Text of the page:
Child support rules during a divorce differ for each branch of the military, and these regulations take effect if there is no court order already in place. Generally, it's a better idea to go through the New Jersey family courts to get a child support arrangement, as they're better equipped to handle these kinds of cases than the military.
A military spouse may be entitled to receive spousal benefits after a divorce. The need and amount for alimony is calculated based on the gross income of each spouse, as well as other factors, including:
- Earning capacities
- Age and health of each party
- Standard of living during the marriage
- Parental responsibilities
- Tax consequences of the alimony award
A list of other factors taken into consideration can be found in N. J. S. A. Title 2A:34-23.
How Does a Military Divorce Affect Benefits and Pension?
In a military divorce, benefits, pensions, and the division of property differ from in civilian divorces. Marital property is considered everything acquired by the spouses after the date of their wedding and is subject to division by the courts if the spouses cannot agree on who gets what. Separate property is all inheritance and property purchased before the marriage if it hasn't comingled with marital property.
Since a servicemember's retirement benefits are considered part of the marital property, the non-military spouse may be entitled to a portion of those benefits. In New Jersey, there's no formula for determining how large the portion is, but it cannot exceed 50% of the servicemember's retirement benefits or 65% if it includes child support.
The 20/20/20 Rule
A former military spouse may be entitled to all military benefits and installation privileges if they meet all three criteria of the 20/20/20 rule, which are:
- The ex-spouse was married to the servicemember for at least 20 years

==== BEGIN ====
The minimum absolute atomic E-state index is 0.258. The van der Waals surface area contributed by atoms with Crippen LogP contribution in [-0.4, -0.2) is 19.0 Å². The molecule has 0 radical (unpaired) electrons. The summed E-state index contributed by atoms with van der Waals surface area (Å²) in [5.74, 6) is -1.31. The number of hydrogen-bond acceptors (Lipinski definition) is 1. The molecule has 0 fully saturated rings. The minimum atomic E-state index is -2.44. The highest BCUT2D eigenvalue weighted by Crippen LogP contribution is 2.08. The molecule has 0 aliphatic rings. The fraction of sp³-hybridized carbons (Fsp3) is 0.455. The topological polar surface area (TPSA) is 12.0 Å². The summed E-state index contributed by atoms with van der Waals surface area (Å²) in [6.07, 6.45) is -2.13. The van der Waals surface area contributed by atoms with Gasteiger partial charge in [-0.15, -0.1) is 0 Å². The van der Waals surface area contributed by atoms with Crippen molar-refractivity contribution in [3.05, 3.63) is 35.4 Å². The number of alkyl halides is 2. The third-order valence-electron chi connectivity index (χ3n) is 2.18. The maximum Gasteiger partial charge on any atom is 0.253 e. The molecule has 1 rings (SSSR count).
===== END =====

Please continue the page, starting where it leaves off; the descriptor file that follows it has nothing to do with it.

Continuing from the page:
- The servicemember had at least 20 years of creditable service
- There is an overlap of at least 20 years between the marriage and the military service
Some benefits, like medical, are terminated or suspended if the former military spouse remarries.
Why You Need a Family Law Attorney With Military Divorce Experience
Working with a competent family law attorney is recommended when going through a divorce, but when it's a military divorce, you need a lawyer who has experience dealing with legal issues for servicemembers as well. Your attorney should know all the laws regarding child support, alimony, custody, and property division that apply to your situation, as they're not the same in civilian divorce cases. They'll also need a thorough understanding of how military pay works, as well as know the protections offered through the SCRA.
Joseph D. Lento has helped military families throughout New Jersey deal with divorce and child custody matters, helping them through a difficult process and protecting their rights. Contact the Lento Law Firm at 888-535-3686 if you have questions about starting divorce proceedings as a military family.